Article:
Still, Goodrich says that while there have been those who let her know they’re against her in her position simply because she’s a woman, the overwhelming response has been positive. “It’s always a shock when I run into someone who denies my call; I’ve been berated by a parking lot attendant at the hospital, a taxi driver, people who call the church to teach me the error of my ways—and there are always those people who stop by the church and assume I’m the secretary because of my age or gender,” she says. “But I’ve been blessed with strong female role models and colleagues in ministry; a gift of being a third-wave feminist, I think, is that there were courageous women who went ahead of me and blazed trails within my denomination and in the churches I’ve served in and schools where I studied so that I never had any doubt about what might be possible for me as a woman in ministry.”
Arnold, who is ordained as part of the United Methodist Church (UMC), agrees. “I sense shifting tides with our culture and, yes, within the Church too! Thanks to the #metoo movement and the #timesup movement women (and men) are naming the patriarchal and sexist narrative that has been woven into thread of the human experience,” she says. “That narrative has never served us well because it has denied the full equality of more than half of the human race. Speaking up and telling the truth of our stories has empowered women and is educating our world. The Church is no different. While the UMC has ordained women since 1956 (and John Wesley even appointed some women to local congregations), full equality and parity is not yet a realized vision for our church. However, we are further along than some of our brother and sister denominations who still quote Scripture as reason I should not preach. With women and men claiming our identity as United Methodist, who clearly name men and women as equals in every way, we are beginning to see resolutions about parity in appointments and salaries for women, more women appointed to senior pastor roles, cabinet positions, and bishops. These things matter because they signal to our culture and our congregations a love that is not defined by cultural norms or comforts, but one that originates with our Creator claiming each of us as ‘very good’ and created in the image of the Divine.”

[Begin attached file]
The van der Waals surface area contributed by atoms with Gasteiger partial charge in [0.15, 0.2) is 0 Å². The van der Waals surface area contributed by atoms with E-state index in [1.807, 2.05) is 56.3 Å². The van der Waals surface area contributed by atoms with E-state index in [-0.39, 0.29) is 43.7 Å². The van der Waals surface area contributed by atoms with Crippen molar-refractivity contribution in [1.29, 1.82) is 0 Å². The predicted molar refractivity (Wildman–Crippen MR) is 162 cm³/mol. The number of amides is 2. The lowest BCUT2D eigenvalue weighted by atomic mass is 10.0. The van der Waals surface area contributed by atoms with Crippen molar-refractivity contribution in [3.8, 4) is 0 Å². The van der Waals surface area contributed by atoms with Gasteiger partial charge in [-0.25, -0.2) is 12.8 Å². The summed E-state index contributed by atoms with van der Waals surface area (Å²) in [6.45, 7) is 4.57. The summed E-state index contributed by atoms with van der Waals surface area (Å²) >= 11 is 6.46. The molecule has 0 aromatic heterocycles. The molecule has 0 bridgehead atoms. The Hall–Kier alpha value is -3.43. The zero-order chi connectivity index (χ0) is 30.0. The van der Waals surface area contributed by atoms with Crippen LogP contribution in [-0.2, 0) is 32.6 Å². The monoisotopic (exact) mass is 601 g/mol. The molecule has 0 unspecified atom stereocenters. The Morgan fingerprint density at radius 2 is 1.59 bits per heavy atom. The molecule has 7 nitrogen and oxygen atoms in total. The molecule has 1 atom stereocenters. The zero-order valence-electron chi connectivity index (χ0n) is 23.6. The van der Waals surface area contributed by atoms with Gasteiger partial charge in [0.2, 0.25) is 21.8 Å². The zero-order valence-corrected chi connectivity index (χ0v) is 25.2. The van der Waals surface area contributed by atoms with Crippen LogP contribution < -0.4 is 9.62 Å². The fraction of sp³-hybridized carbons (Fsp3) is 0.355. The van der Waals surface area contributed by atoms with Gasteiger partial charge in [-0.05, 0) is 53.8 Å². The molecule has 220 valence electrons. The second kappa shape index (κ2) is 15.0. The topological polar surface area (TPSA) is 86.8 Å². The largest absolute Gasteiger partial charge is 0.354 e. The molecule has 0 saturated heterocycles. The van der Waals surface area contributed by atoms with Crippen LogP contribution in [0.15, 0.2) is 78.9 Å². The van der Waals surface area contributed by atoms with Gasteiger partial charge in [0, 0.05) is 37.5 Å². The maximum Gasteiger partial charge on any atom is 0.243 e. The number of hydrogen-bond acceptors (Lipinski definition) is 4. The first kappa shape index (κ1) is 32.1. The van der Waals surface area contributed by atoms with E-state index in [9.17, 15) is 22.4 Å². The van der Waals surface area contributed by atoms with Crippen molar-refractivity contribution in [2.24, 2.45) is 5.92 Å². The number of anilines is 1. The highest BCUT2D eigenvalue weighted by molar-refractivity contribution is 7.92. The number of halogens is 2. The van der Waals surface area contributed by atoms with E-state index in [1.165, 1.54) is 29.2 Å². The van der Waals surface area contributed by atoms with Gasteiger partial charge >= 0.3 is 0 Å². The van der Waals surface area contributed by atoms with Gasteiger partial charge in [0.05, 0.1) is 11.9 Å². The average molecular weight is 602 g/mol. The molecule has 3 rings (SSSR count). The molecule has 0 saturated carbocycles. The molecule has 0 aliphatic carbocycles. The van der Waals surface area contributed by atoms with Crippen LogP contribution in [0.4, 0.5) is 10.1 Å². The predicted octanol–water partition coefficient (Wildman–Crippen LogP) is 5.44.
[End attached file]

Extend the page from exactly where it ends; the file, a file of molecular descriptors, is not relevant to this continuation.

As Helen Clark, UN development program administrator says, “Girls can do anything. We do do anything and we expect to be treated as equals.” For these female pastors, showing the world that this is true is as simple as showing up to their jobs each day. “So every day, I do the same things any male pastor would do,” Arnold says. “I visit the sick, I return emails, I move tables and climb ladders to help set up rooms for meetings and worship. I teach Bible studies, I lead staff meetings, I analyze budgets and make sure bills are paid. I marry people, I bury people, I baptize people. But more than anything else, through all I strive to do, I love. I love my family. I love my staff. I love my congregation. I love those outside our church. I love our community and city. I love those who have a cynical eye for the church. I love those who love the church. I love those I agree with and I deeply strive to love those I don’t agree with. At the end of the day, whether I am a male or a female clergy person really shouldn’t matter…if I can love and teach others to accept love and give love, that is all God, who is Love, hopes any of us might do.” •